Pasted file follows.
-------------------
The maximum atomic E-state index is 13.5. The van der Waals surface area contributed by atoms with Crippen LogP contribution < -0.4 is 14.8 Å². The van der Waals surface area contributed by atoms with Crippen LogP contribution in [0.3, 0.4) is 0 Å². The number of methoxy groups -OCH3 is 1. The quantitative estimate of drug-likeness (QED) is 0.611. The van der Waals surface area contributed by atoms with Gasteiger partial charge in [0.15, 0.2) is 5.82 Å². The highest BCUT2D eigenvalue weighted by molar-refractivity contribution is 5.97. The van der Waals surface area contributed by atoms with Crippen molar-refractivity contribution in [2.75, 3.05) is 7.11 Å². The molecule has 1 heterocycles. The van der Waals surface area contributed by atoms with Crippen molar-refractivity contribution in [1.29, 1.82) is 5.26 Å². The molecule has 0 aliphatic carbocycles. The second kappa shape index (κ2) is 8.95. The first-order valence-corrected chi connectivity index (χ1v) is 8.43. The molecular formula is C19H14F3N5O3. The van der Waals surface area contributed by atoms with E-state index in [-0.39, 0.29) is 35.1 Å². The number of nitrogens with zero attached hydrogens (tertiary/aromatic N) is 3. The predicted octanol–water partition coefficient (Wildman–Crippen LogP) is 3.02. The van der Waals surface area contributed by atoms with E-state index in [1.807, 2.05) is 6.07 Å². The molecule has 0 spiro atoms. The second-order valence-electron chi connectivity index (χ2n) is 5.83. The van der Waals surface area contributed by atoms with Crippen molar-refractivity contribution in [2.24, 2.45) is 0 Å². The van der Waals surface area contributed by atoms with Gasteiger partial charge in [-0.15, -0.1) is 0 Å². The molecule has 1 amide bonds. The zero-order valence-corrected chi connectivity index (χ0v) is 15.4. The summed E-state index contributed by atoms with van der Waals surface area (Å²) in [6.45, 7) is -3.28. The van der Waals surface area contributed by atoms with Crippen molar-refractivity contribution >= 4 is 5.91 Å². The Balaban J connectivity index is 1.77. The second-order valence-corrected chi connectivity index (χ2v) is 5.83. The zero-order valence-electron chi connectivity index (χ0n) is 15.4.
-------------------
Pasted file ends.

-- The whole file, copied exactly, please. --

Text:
The maximum atomic E-state index is 13.5. The van der Waals surface area contributed by atoms with Crippen LogP contribution < -0.4 is 14.8 Å². The van der Waals surface area contributed by atoms with Crippen LogP contribution in [0.3, 0.4) is 0 Å². The number of methoxy groups -OCH3 is 1. The quantitative estimate of drug-likeness (QED) is 0.611. The van der Waals surface area contributed by atoms with Gasteiger partial charge in [0.15, 0.2) is 5.82 Å². The highest BCUT2D eigenvalue weighted by molar-refractivity contribution is 5.97. The van der Waals surface area contributed by atoms with Crippen molar-refractivity contribution in [2.75, 3.05) is 7.11 Å². The molecule has 1 heterocycles. The van der Waals surface area contributed by atoms with Crippen molar-refractivity contribution in [1.29, 1.82) is 5.26 Å². The molecule has 0 aliphatic carbocycles. The second kappa shape index (κ2) is 8.95. The first-order valence-corrected chi connectivity index (χ1v) is 8.43. The molecular formula is C19H14F3N5O3. The van der Waals surface area contributed by atoms with E-state index in [-0.39, 0.29) is 35.1 Å². The number of nitrogens with zero attached hydrogens (tertiary/aromatic N) is 3. The predicted octanol–water partition coefficient (Wildman–Crippen LogP) is 3.02. The van der Waals surface area contributed by atoms with E-state index in [1.807, 2.05) is 6.07 Å². The molecule has 0 spiro atoms. The second-order valence-electron chi connectivity index (χ2n) is 5.83. The van der Waals surface area contributed by atoms with Crippen molar-refractivity contribution in [2.24, 2.45) is 0 Å². The van der Waals surface area contributed by atoms with Gasteiger partial charge in [-0.15, -0.1) is 0 Å². The molecule has 1 amide bonds. The zero-order valence-corrected chi connectivity index (χ0v) is 15.4. The summed E-state index contributed by atoms with van der Waals surface area (Å²) in [6.45, 7) is -3.28. The van der Waals surface area contributed by atoms with Crippen molar-refractivity contribution >= 4 is 5.91 Å². The Balaban J connectivity index is 1.77. The second-order valence-corrected chi connectivity index (χ2v) is 5.83. The zero-order valence-electron chi connectivity index (χ0n) is 15.4.